For a long time, I treated my breasts like I treated my arms and legs. I basically moisturized my arms, legs, and torso and forgot about them. Recently, I started thinking, though… I do all this special stuff for my face. I have a meticulous routine for taking care of my face and using anti-aging products and applying antioxidant exhibiting products and always have treated it differently from the rest of my body. Well, it didn’t occur to me until recently that my breasts aren’t like the rest of my body at all. Arms and legs are mostly muscle and bone, and the skin on these areas is usually pretty sturdy. The breasts aren’t muscle or bone–not even a little, and the skin is very thin and delicate. Therefore, breasts should be given special treatment just like the face should.
What kind of treatment should the breasts get? Well, I started thinking how can I nourish the breasts, meaning the skin and the tissue. One of the things I’ve learned is how toxins tend to build up in fatty areas of the body, and the breasts are one of the fattiest areas of the body. This means it tends to be an area where a lot of toxins build up. What can be done about this? Massage.
There are many massages out there for the breasts, and many different techniques depending on what you’re wanting out of the massage. Massaging helps increase blood flow, which helps move toxins out of the breast tissue and fat. It also stimulates cell growth, which has an anti-aging effect on the skin and tissue. So this led me to a couple of different types of massages: lymph massage, which is really about moving bad stuff out of the breasts, and breast enhancement massage, which helps stimulate all the cells and tissue that make breasts … well, breasts. This is the breast massage that I started doing, and bought the book Breast Massage and Acupressure: for Improved Breast Health and Increased Fullness. Of the breast massages from the book, I just picked four that I felt were easy to do (a couple which are a technique known as fat brushing) and just made a routine of doing massages before bed. It wasn’t long before I started noticing that my breasts weren’t as hard, and my breast pains went away. Instead, my breasts were both firm but soft, whereas before I had some stiffness and often had trouble with breast pain, especially in conjunction with PMS. My breasts were also fuller and perkier. In addition to doing these massages, I started using IsoSensuals breast enhancement cream, a non-hormone-based cream. My logic was that this would provide moisture and nutrients that breasts need to stay healthy and young, and applying it topically should be effective. I didn’t use it as directed: I only applied it once a day before bed instead of twice a day. My goal wasn’t really breast enhancement, but it really did help keep the skin well hydrated. I can’t say that I’ve noticed a difference in terms of size. I haven’t outgrown any of my bras, but as I said, that wasn’t what I was going for.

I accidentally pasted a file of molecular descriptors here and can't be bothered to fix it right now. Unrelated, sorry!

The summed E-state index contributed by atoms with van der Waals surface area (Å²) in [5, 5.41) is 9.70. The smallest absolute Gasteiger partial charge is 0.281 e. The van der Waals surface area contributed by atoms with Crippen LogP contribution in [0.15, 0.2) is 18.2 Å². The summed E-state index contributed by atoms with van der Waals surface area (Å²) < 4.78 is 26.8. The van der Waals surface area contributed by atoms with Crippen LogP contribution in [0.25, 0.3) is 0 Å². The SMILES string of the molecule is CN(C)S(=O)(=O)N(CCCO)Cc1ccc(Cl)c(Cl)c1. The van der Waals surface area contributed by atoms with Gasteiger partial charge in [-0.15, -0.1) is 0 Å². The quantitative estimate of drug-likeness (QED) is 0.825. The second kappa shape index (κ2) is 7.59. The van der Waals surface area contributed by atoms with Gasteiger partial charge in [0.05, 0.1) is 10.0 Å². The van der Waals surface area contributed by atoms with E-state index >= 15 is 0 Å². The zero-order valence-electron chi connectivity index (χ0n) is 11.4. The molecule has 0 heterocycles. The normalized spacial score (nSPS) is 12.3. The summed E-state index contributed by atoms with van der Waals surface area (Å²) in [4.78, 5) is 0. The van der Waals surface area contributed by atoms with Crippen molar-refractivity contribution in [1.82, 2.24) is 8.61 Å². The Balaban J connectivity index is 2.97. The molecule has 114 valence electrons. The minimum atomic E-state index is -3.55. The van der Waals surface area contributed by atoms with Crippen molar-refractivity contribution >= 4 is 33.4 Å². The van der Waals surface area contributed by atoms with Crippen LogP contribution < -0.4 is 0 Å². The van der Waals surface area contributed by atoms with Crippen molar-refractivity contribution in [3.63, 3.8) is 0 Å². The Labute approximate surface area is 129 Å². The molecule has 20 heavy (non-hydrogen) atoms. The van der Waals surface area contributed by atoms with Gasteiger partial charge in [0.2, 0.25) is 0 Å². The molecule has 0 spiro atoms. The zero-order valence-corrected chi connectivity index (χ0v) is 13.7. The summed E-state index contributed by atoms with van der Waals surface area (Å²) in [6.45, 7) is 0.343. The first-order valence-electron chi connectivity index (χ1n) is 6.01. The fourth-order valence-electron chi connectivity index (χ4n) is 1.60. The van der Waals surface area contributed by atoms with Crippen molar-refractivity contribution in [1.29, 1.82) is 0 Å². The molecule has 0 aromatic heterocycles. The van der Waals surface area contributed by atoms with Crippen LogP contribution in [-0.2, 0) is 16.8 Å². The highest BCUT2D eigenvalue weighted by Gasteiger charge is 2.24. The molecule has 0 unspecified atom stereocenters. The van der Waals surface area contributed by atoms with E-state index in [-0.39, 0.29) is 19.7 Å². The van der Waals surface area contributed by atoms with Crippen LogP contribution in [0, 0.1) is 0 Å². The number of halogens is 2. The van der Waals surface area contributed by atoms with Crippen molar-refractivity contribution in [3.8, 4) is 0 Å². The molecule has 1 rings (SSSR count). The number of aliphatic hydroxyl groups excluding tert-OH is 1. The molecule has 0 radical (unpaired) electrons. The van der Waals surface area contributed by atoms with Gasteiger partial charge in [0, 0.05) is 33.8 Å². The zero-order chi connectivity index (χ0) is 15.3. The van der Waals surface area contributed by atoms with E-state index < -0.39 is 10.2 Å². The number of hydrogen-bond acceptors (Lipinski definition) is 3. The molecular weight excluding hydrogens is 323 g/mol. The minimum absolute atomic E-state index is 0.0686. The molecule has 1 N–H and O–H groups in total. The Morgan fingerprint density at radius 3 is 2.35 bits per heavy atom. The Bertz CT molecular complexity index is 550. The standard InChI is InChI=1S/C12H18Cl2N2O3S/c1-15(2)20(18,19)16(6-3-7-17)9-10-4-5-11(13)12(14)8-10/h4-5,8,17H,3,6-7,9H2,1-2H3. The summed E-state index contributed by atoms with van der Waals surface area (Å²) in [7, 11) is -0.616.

I did that for a few months and did end up getting some growth pains, so I guess as a side benefit, I was getting some breast enhancement. About a week ago, I decided to buy some supplements that would continue with the good things my topical cream and massages were doing. I started looking around and stumbled across this Japanese woman named Chiyomilk. She used natural supplements, massage, and fat brushing for three years to go from a B cup to an I cup. My brain still doesn’t know what to do with that. It ended up being a great resource for finding supplements that would be good for breast health, though, since the idea is to give the breasts what they need to grow, which should be the same things the breasts need to stay young and healthy, too, right?